Marion Bastiani sat in the cool, dry confines of her granddaughter’s car Tuesday afternoon as rain pelted the windshield.
About a hundred yards away, Bastiani’s house sat in the middle of the new lake that has submerged Brookridge Boulevard, one of the main thoroughfares in the Brookridge community, west of Brooksville. On Sunday evening, as Tropical Storm Debby pelted Hernando County with rain, water started seeping into the home. Sheriff’s deputies helped Bastiani onto a giant six-wheeled truck and drove her to safety.
Now, Bastiani watched from the water’s edge as an insurance adjuster dressed in waders surveyed the damage. The water had subsided somewhat, but Bastiani’s house and several others were still inaccessible by car.
“I’m just praying for it to stop raining,” she said.
Storm-weary Hernando residents can relate, yet Debby’s slow movement has stretched out the typical headaches that come with foul weather.
Across the county Tuesday, many of the dozens of residents who fled their homes due to rising water had yet to return, while others were starting to clean up.
Many homeowners were on edge — in some cases literally so — after sinkholes opened up in their neighborhoods.
And other residents on the coast and along the banks of the Withlacoochee River kept a wary eye on water levels as Debby slogged east and made landfall near Steinhatchee on Tuesday evening. Forecasters called for sustained winds of 40 mph along the coast, with gusts up to 60 mph.
Since Friday, the storm has dumped in excess of 15 inches of rain on parts of the county. The deluge has caused inland flooding at levels that longtime residents say they haven’t seen in decades.
In the area near U.S. 41 and Powell Road, floodwaters in some homes were as deep as 5 or 6 feet.
“I feel for folks that lost their homes and suffered damage,” county Commissioner Dave Russell said. “It’s one of those events that’s impossible to adequately plan or prepare for.”
At least 30 sinkholes had appeared on county property by Tuesday morning, forcing several road closures, county engineer Brian Malmberg said during Tuesday’s County Commission meeting. One of the largest swallowed both southbound lanes of Mariner Boulevard at Little Road, about a mile north of Spring Hill Drive. One opened under a home on Little, though the house had not collapsed by Tuesday evening.
Three more sizable chasms consumed sections of taxiway at the Hernando County Airport. The airport remained open.
And in Trillium, a subdivision along County Line Road, just east of the Suncoast Parkway, at least 15 sinkholes opened in retention ponds, then near homes bordering the area.
The county late Monday afternoon declared a local state of emergency, hoping to eventually land federal relief funds.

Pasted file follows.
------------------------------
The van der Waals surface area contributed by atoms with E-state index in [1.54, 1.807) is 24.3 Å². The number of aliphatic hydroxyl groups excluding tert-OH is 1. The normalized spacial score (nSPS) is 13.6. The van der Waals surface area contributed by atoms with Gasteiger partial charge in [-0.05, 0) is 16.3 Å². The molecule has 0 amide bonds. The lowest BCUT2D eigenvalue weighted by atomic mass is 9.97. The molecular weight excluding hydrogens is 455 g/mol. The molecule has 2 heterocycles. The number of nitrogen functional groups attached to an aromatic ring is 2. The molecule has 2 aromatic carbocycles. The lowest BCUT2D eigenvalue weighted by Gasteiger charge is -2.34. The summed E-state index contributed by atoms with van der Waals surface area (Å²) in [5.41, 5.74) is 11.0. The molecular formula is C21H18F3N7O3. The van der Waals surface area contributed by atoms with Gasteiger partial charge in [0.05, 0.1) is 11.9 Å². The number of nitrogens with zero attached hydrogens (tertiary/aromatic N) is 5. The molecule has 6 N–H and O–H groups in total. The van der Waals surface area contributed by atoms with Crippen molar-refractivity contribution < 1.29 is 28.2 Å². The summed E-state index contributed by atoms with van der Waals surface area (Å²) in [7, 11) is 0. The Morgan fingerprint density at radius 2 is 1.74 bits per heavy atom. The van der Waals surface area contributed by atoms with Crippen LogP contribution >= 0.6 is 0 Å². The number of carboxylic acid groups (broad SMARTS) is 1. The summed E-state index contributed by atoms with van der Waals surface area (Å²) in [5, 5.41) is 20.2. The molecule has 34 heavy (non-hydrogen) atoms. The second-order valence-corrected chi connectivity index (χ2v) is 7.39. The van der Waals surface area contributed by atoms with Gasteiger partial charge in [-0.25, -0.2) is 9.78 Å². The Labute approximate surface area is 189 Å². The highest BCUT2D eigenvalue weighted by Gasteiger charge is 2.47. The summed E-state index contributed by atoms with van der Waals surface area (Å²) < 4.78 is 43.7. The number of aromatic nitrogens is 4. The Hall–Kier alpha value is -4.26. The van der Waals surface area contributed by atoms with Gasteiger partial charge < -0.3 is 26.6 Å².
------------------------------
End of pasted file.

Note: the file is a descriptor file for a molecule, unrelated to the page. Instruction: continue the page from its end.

“I think the worst of it is over, but we have a lot of repairs to do,” said County Commission Chairman Wayne Dukes, who signed the declaration.
At one point Sunday night, some 2,000 Withlacoochee River Electric Cooperative customers in Hernando County were without power, according to spokesman Dave Lambert. By Tuesday afternoon, only a few Hernando customers served by WREC or Progress Energy were without power.
The American Red Cross opened a shelter Monday evening for people displaced by flooding, but no one had arrived by Tuesday afternoon. It was unclear Tuesday evening how many residents had to leave their homes. Teams comprised of staffers from the Property Appraiser’s Office and the county Development Department had begun to assess damage.
Debby had little impact on Hernando’s coastal areas by Tuesday afternoon, though water covered much of the beach at Alfred A. McKethan Park at Pine Island, prompting officials to close the park.
Water pushed up to the top of seawalls in Hernando Beach at high tide on Monday, but did not flow over them, said Carl Honeycutt, service manager at the Hernando Beach Marina.
Residents were asked to be wary during high tides over the next two days as Debby’s winds change direction and start to push water onto the coast, said Bay News 9 meteorologist Mike Clay.
“Certainly there’s going to be a risk of coastal flooding through (Tuesday) evening, and things should be better with each tide cycle after that,” Clay said.
The threat of sinkholes weighed heavily on many residents.
On Tuesday morning, 46-year-old Chris Cook peered over the edge of a sinkhole that opened late Monday in the back yard of his home on Nodding Shade Drive in Trillium. Cook’s wife and children went to stay with family members.
“Everybody’s really worried; nobody wants to stay in their house,” Cook said. “I’m probably eventually going to go, too.”
Later, as a light rain fell, Nadine Mercader snapped photos from behind yellow caution tape circling the chasm on Mariner.
Mercader, 58, lives about a block away and has been unemployed since she was laid off from her sales manager job about two years ago. Citizens, the state’s insurer of last resort, recently canceled her policy, she said, because her roof is too old. She has a mortgage and has been living on savings and money scraped together by working odd jobs.
She said it was hard not to think about all of that as hurricane season starts and sinkholes opened up around her.
“Am I worried?” she said. “I don’t sleep.”
The sinking earth comes as little surprise given the nature of the geology on the Nature Coast.
Florida is in the prime of its annual sinkhole season in late spring and early summer. Water in the aquifer supports layers of clay and sand on top of limerock, but that buoyancy effect disappears when levels in the aquifer drop, leaving underground voids, said Dave Arnold, professional geologist with the Southwest Florida Water Management District.
Heavy rain in a short period adds significant weight to the soil above the voids, causing the surface to give way.
“The voids are pretty much ready to go,” Arnold said. “They just need a trigger mechanism to make it collapse.”